Regulation of Assisted Reproduction in the UK
The publication of a letter to the Chair of the Human Fertilisation and Embryology Authority (HFEA) from a number of patients who have received treatment at a particular clinic in London, currently under scrutiny by the HFEA, articulates concerns that the regulatory process has failed to serve their best interests.
While the BFS cannot comment on the specific issues under investigation at the clinic concerned, the Society would wish to express its absolute support for the concept of regulation in the IVF sector. Regulation serves many functions, not least the protection of patients embarking on ethically complex treatment. It provides reassurance to society that developments in a fast moving and controversial area of medical practice are monitored closely and that research involving human embryos is conducted within the rules laid down by parliament. This regulatory framework, as administered successfully by the HFEA for the last 17 years, has been of enormous reassurance to the public and to those scientists and clinicians working in what is often perceived as one of the most controversial areas of medical practice.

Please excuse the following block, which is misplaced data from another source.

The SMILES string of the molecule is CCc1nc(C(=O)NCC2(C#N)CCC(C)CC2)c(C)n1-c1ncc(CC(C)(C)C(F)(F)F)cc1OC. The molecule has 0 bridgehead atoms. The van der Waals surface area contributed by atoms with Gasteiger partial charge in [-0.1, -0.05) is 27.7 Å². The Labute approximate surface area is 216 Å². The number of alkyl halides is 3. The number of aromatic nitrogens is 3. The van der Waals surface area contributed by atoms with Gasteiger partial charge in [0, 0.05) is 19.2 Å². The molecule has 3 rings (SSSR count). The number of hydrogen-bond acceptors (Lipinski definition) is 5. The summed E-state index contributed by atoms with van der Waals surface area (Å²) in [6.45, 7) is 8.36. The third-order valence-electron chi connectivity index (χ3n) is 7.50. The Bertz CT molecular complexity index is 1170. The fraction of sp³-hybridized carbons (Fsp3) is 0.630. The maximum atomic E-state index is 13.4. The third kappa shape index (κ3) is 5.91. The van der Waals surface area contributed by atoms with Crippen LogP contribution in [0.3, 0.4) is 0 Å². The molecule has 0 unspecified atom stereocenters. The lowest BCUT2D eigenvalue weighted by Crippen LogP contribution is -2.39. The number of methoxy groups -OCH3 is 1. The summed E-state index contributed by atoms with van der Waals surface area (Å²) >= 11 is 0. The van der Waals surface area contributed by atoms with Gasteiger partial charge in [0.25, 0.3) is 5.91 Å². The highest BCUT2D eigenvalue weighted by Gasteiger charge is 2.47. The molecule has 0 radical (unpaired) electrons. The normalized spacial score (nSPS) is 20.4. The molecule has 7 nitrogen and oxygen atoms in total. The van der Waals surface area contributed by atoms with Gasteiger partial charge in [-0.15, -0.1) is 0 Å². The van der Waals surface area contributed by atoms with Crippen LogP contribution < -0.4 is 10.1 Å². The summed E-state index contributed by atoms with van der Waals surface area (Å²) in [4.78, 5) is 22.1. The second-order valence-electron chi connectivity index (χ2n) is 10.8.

There are currently over 80 IVF centres in the UK licensed by the HFEA. The vast majority of these clinics have worked effectively for many years within this framework providing the highest quality of care for patients. The BFS has and will continue to engage with the HFEA in debating matters of importance for patients and researchers in assisted reproduction and shares with the Authority the common aspiration to address the needs of the one in seven couples in the UK who face infertility problems.
If the Authority has concerns about the conduct of a clinic or a member of clinic staff, then it is absolutely appropriate that investigation should take place following its due processes. Regulatory problems relating to the practice of a single clinic should not, in the view of the BFS, lead us to lose sight of the fact that the HFEA enjoys the support and trust of the vast majority of practitioners in the fertility sector.